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Title: Reforestation systems compared on coastal clearcuts: 10-year results

Author: Stein, William I.;

Date: 2014

Source: Res. Pap. PNW-RP-601. Portland, OR: U.S. Department of Agriculture, Forest Service, Pacific Northwest Research Station. 123 p.

Publication Series: Research Paper (RP)

Description: In a large factorial study replicated in six locations, responses of five Douglas-fir (Pseudotsuga menziesii (Mirb.) Franco) and two western hemlock (Tsuga heterophylla (Raf.) Sarg.) stock types, tubed and untubed, were observed when planted after each of four site preparation treatments with and without later release. In 10 years, more Douglas-fir seedlings survived than did western hemlock seedlings, 69.6 vs. 57.7 percent, averaged much taller, 543.7 vs. 416.6 cm, and larger in diameter, 8.2 vs. 5.2 cm. Survival of tubed seedlings averaged 82.2 percent, untubed 50.5 percent. Seedling survival, height, and diameter averaged highest in areas prepared by preburn spraying followed by broadcast burning and later release. Large Douglas-fir stock (2+1 and large 2+0) outgrew medium or small stock. Stems clipped near ground line in the first 3 years, largely by mountain beavers (Aplodontia rufa), comprised two-thirds of all mortality.

In repeated examinations, vegetative cover was measured along linear transects, stem density and height on milacre plots, and live biomass by destructive sampling. Live vegetative cover averaged 52 percent before site preparation. Rapid establishment of pioneering herbaceous species after site preparation soon erased temporary reductions in total cover. The woody shrub component of total cover was reduced from 23.7 to 9.8 percent by broadcast burning and from 28.0 to 2.5 percent by preburn spraying and broadcast burning. By the third examination, woody shrub cover was double as much in control areas as in the spray-and-burn treatments, 42.0 vs. 20.4 percent. Spraying herbicide for release caused only a minor reduction in woody shrub cover. By the 10th year, woody shrub cover averaged 47.9 percent in the control but only 32.1 percent in the spray-and-burn treatment. More tree cover after spray-and-burn than for other site preparation treatments appears attributable to lower competition of woody shrubs throughout the decade. Red alder (Alnus rubra Bong.) and salmonberry (Rubus spectabilis Pursh) were the most abundant competitors.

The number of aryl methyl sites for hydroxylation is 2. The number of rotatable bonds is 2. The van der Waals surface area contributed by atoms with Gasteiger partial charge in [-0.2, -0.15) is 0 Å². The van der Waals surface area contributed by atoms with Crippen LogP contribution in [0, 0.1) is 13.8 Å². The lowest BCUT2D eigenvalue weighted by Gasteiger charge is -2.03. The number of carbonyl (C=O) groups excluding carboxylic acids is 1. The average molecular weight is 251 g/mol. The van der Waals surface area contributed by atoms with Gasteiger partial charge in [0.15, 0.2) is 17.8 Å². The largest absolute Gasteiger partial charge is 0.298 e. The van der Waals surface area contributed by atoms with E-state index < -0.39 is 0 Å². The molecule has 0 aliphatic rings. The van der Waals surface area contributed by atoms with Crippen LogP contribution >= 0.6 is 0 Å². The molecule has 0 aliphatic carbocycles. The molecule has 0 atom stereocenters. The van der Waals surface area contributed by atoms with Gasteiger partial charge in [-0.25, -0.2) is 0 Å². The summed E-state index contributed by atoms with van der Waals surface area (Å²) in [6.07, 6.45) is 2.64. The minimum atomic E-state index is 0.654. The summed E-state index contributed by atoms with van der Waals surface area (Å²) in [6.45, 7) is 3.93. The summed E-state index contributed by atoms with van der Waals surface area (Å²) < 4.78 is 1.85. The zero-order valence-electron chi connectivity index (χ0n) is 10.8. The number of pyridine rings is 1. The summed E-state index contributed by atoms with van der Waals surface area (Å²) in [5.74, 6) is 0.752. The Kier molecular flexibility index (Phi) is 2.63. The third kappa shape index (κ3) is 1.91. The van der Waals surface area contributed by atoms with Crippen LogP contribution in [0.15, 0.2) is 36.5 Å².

Keywords: Reforestation, Pacific Northwest, Coast Range, clearcutting, Douglas-fir, western hemlock, red alder, salmonberry, site preparation, broadcast burning, herbicide spraying, planting, stock types, seedling survival and growth, mesh tubes, natural regeneration, mountain beaver, vegetative competition, release spraying.

Publication Notes:

  • We recommend that you also print this page and attach it to the printout of the article, to retain the full citation information.
  • This article was written and prepared by U.S. Government employees on official time, and is therefore in the public domain.
  • You may send email to pnw_pnwpubs@fs.fed.us to request a hard copy of this publication. (Please specify exactly which publication you are requesting and your mailing address.)

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Citation:


Stein, William I. 2014. Reforestation systems compared on coastal clearcuts: 10-year results. Res. Pap. PNW-RP-601. Portland, OR: U.S. Department of Agriculture, Forest Service, Pacific Northwest Research Station. 123 p.

 


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